ILAB News Release: [09/26/2012]
Contact Name: Gloria Della or Mary Brandenberger
Phone Number: (202) 693-4679 or x4651
Release Number: 12-1958-NAT
US Department of Labor releases 3 reports on international child labor and forced labor
WASHINGTON Secretary of Labor Hilda L. Solis today announced the release of three revised reports on global child labor and forced labor that were prepared by the department's Bureau of International Labor Affairs. At an event to release the reports, held at U.S. Department of Labor headquarters, Secretary Solis was joined by Sen. Tom Harkin of Iowa; Gayle Smith, special assistant to the president and senior director at the National Security Council; and Ian Solomon, U.S. executive director of the World Bank.
"These reports remind us of what happens to the most vulnerable members of society when poverty and labor exploitation unite," said Secretary Solis. "The information in these reports is a vital tool in the effort to stop this abuse and can have an enormous impact in the hands of those who want to join efforts to end these labor practices."
"Findings on the Worst Forms of Child Labor" is a report mandated by the Trade and Development Act of 2000 that analyzes the worst forms of child labor in 144 foreign countries and territories. The 11th annual edition introduces a tool to assess countries' efforts to eliminate the worst forms of child labor, tracking from year to year whether a country has made significant, moderate, minimal or no advancement.
"The country assessments provide a status update that highlights accomplishments and spotlights remaining challenges," said acting Deputy Undersecretary for International Labor Affairs Carol Pier. "We hope they inspire governments to redouble their efforts to meet commitments and goals on eliminating the worst forms of child labor."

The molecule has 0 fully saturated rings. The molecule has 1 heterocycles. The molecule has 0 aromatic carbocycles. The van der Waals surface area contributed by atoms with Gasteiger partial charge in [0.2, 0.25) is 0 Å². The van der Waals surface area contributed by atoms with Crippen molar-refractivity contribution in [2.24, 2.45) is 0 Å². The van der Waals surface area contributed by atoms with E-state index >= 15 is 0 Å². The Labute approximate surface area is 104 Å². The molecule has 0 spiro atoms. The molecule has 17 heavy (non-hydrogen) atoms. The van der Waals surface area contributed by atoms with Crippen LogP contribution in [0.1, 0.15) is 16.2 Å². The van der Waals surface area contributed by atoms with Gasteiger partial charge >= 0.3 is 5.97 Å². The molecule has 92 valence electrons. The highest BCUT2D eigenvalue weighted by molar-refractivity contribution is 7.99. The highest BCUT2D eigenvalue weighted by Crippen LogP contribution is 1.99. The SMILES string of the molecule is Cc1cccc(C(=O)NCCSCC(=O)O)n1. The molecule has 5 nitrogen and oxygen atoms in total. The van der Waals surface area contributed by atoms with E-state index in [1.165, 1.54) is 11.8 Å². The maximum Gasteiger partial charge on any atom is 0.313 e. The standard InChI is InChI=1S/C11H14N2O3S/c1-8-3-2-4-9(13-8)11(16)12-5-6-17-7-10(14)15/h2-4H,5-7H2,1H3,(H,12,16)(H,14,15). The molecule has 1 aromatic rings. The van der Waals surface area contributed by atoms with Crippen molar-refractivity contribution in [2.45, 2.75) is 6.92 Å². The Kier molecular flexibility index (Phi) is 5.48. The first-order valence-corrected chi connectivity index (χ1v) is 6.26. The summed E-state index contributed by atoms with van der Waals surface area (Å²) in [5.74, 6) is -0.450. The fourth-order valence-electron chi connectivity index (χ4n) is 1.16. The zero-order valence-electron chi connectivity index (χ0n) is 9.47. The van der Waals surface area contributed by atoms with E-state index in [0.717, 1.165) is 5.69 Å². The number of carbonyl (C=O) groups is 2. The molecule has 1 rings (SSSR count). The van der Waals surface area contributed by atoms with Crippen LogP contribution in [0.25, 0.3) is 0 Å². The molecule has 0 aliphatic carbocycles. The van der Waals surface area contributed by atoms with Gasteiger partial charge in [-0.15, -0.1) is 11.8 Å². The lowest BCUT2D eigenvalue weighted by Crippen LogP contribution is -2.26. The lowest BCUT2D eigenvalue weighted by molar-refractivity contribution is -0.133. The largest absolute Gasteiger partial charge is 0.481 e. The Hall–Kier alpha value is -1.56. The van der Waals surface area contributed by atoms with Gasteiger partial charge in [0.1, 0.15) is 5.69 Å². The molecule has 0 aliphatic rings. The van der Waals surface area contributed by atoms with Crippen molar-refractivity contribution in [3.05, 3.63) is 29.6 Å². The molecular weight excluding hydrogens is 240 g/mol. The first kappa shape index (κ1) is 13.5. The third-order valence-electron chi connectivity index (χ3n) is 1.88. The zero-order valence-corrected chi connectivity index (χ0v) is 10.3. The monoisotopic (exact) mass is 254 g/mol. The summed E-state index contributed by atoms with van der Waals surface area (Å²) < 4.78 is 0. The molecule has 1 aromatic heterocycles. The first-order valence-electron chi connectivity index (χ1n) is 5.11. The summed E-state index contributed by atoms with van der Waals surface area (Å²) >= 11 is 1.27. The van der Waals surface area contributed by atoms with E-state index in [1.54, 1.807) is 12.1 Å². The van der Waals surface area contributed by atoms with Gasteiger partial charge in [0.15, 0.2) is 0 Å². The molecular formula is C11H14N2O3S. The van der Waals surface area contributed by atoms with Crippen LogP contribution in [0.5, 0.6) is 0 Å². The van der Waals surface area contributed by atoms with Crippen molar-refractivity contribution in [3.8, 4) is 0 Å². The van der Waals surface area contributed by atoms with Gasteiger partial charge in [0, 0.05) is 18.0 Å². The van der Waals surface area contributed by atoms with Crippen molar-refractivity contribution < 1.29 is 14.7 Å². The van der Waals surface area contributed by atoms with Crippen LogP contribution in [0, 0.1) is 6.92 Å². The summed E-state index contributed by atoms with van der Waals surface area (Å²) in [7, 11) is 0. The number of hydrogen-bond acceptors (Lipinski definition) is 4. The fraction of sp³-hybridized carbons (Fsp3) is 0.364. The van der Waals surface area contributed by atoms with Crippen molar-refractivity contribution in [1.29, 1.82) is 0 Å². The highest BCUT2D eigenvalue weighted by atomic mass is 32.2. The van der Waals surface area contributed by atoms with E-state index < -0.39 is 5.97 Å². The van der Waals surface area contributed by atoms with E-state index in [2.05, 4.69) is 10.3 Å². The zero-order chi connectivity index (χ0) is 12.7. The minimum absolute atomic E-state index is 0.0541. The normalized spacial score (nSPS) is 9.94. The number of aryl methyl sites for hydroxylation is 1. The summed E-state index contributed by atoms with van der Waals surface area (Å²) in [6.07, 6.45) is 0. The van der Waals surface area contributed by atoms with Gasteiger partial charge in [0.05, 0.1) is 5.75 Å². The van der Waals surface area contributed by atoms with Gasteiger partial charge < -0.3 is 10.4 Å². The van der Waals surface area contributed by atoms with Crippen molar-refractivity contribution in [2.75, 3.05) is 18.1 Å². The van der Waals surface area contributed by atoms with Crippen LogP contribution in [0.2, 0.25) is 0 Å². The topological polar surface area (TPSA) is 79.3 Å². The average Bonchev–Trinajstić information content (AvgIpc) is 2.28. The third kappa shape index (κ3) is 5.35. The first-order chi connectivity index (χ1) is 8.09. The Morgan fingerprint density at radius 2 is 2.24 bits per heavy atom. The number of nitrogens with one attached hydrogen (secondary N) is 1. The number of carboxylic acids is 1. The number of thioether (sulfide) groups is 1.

The "List of Goods Produced by Child or Forced Labor," required by the Trafficking Victims Protection Reauthorization Act of 2005, has been updated to include four new goods (baked goods, beef, fish and thread/yarn) and three new countries (South Sudan, Suriname and Vietnam). The new list has a total 134 goods from 74 countries that ILAB has reason to believe are produced by forced labor, child labor or both in violation of international standards.
In addition, ILAB has proposed a revision to the current "List of Products Produced by Forced or Indentured Child Labor under Executive Order 13126 of 1999," which expands the list to include a total of 35 products from 26 countries, adding four new products (dried fish, wolframite, cattle and fish) and three new countries (Bangladesh, South Sudan and Vietnam). The proposed changes are available for public comment through Nov. 27.
ILAB, foreign governments and nongovernment organizations use these reports to inform policies and develop programs targeting vulnerable children and their families. Over the past decade, ILAB has funded more than 250 projects in more than 90 countries to combat the worst forms of child labor. The agency also conducts research and formulates international economic, trade and labor policies in collaboration with other U.S. government agencies, and provides international technical assistance in support of U.S. foreign and labor policy objectives.
The reports and answers to frequently asked questions are available at http://www.dol.gov/ilab/. Printed versions of the reports are available from the Office of Child Labor, Forced Labor and Human Trafficking, Bureau of International Labor Affairs, U.S. Department of Labor, 200 Constitution Ave. NW, Room S-5317, Washington, DC 20210. Members of the public also may contact the office by telephone at 202-693-4843, fax at 202-693-4830 or email at email@example.com.